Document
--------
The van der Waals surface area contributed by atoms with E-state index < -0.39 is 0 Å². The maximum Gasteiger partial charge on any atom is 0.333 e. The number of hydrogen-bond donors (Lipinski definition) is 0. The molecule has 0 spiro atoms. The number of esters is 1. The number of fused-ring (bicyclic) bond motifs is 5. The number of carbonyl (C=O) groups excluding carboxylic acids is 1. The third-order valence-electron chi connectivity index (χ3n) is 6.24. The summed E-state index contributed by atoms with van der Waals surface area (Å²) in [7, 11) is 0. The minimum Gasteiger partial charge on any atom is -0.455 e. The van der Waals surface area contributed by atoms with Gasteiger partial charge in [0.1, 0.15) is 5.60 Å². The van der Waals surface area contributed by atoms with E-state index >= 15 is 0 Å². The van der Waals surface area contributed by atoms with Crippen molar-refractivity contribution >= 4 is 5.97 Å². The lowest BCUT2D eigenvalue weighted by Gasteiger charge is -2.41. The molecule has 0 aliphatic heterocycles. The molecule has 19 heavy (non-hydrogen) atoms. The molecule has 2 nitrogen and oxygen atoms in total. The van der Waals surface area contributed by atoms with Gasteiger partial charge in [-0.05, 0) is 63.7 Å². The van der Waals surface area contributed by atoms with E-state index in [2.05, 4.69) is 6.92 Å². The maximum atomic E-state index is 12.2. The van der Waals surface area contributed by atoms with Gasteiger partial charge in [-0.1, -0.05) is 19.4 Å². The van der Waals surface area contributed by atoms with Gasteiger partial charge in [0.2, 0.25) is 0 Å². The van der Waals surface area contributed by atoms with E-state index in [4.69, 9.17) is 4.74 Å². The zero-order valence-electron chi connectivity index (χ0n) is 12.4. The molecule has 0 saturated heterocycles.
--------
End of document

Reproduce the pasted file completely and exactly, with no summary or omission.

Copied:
The van der Waals surface area contributed by atoms with E-state index < -0.39 is 0 Å². The maximum Gasteiger partial charge on any atom is 0.333 e. The number of hydrogen-bond donors (Lipinski definition) is 0. The molecule has 0 spiro atoms. The number of esters is 1. The number of fused-ring (bicyclic) bond motifs is 5. The number of carbonyl (C=O) groups excluding carboxylic acids is 1. The third-order valence-electron chi connectivity index (χ3n) is 6.24. The summed E-state index contributed by atoms with van der Waals surface area (Å²) in [7, 11) is 0. The minimum Gasteiger partial charge on any atom is -0.455 e. The van der Waals surface area contributed by atoms with Gasteiger partial charge in [0.1, 0.15) is 5.60 Å². The van der Waals surface area contributed by atoms with E-state index >= 15 is 0 Å². The van der Waals surface area contributed by atoms with Crippen molar-refractivity contribution >= 4 is 5.97 Å². The lowest BCUT2D eigenvalue weighted by Gasteiger charge is -2.41. The molecule has 0 aliphatic heterocycles. The molecule has 19 heavy (non-hydrogen) atoms. The molecule has 2 nitrogen and oxygen atoms in total. The van der Waals surface area contributed by atoms with Gasteiger partial charge in [-0.05, 0) is 63.7 Å². The van der Waals surface area contributed by atoms with E-state index in [2.05, 4.69) is 6.92 Å². The maximum atomic E-state index is 12.2. The van der Waals surface area contributed by atoms with Gasteiger partial charge in [-0.1, -0.05) is 19.4 Å². The van der Waals surface area contributed by atoms with Gasteiger partial charge in [0.2, 0.25) is 0 Å². The van der Waals surface area contributed by atoms with E-state index in [4.69, 9.17) is 4.74 Å². The zero-order valence-electron chi connectivity index (χ0n) is 12.4. The molecule has 0 saturated heterocycles.